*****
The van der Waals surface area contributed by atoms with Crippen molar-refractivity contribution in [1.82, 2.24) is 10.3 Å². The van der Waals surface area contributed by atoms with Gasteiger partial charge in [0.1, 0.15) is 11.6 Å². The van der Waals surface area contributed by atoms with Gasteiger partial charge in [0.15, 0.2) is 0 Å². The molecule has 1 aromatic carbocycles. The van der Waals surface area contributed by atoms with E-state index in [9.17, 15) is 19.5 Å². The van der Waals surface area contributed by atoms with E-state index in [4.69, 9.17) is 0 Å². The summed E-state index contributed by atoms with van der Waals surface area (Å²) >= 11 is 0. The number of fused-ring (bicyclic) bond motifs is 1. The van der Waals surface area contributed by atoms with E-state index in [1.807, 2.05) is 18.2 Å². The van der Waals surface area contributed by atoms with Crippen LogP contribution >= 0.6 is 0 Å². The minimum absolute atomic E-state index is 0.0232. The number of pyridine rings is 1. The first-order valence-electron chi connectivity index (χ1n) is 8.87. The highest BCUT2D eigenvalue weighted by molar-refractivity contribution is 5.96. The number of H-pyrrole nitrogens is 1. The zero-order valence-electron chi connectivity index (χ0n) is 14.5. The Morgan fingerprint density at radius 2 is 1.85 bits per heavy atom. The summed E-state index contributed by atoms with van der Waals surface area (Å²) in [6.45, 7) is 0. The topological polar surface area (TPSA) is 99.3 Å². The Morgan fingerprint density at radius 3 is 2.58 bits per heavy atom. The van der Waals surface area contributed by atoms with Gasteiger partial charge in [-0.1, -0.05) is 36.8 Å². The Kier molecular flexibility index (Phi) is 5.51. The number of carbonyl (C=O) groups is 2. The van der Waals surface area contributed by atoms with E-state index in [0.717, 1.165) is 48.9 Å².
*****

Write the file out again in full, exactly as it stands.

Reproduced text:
The van der Waals surface area contributed by atoms with Crippen molar-refractivity contribution in [1.82, 2.24) is 10.3 Å². The van der Waals surface area contributed by atoms with Gasteiger partial charge in [0.1, 0.15) is 11.6 Å². The van der Waals surface area contributed by atoms with Gasteiger partial charge in [0.15, 0.2) is 0 Å². The molecule has 1 aromatic carbocycles. The van der Waals surface area contributed by atoms with E-state index in [9.17, 15) is 19.5 Å². The van der Waals surface area contributed by atoms with E-state index in [4.69, 9.17) is 0 Å². The summed E-state index contributed by atoms with van der Waals surface area (Å²) >= 11 is 0. The number of fused-ring (bicyclic) bond motifs is 1. The van der Waals surface area contributed by atoms with E-state index in [1.807, 2.05) is 18.2 Å². The van der Waals surface area contributed by atoms with Crippen LogP contribution >= 0.6 is 0 Å². The minimum absolute atomic E-state index is 0.0232. The number of pyridine rings is 1. The first-order valence-electron chi connectivity index (χ1n) is 8.87. The highest BCUT2D eigenvalue weighted by molar-refractivity contribution is 5.96. The number of H-pyrrole nitrogens is 1. The zero-order valence-electron chi connectivity index (χ0n) is 14.5. The Morgan fingerprint density at radius 2 is 1.85 bits per heavy atom. The summed E-state index contributed by atoms with van der Waals surface area (Å²) in [6.45, 7) is 0. The topological polar surface area (TPSA) is 99.3 Å². The Morgan fingerprint density at radius 3 is 2.58 bits per heavy atom. The van der Waals surface area contributed by atoms with Gasteiger partial charge in [-0.1, -0.05) is 36.8 Å². The Kier molecular flexibility index (Phi) is 5.51. The number of carbonyl (C=O) groups is 2. The van der Waals surface area contributed by atoms with E-state index in [0.717, 1.165) is 48.9 Å².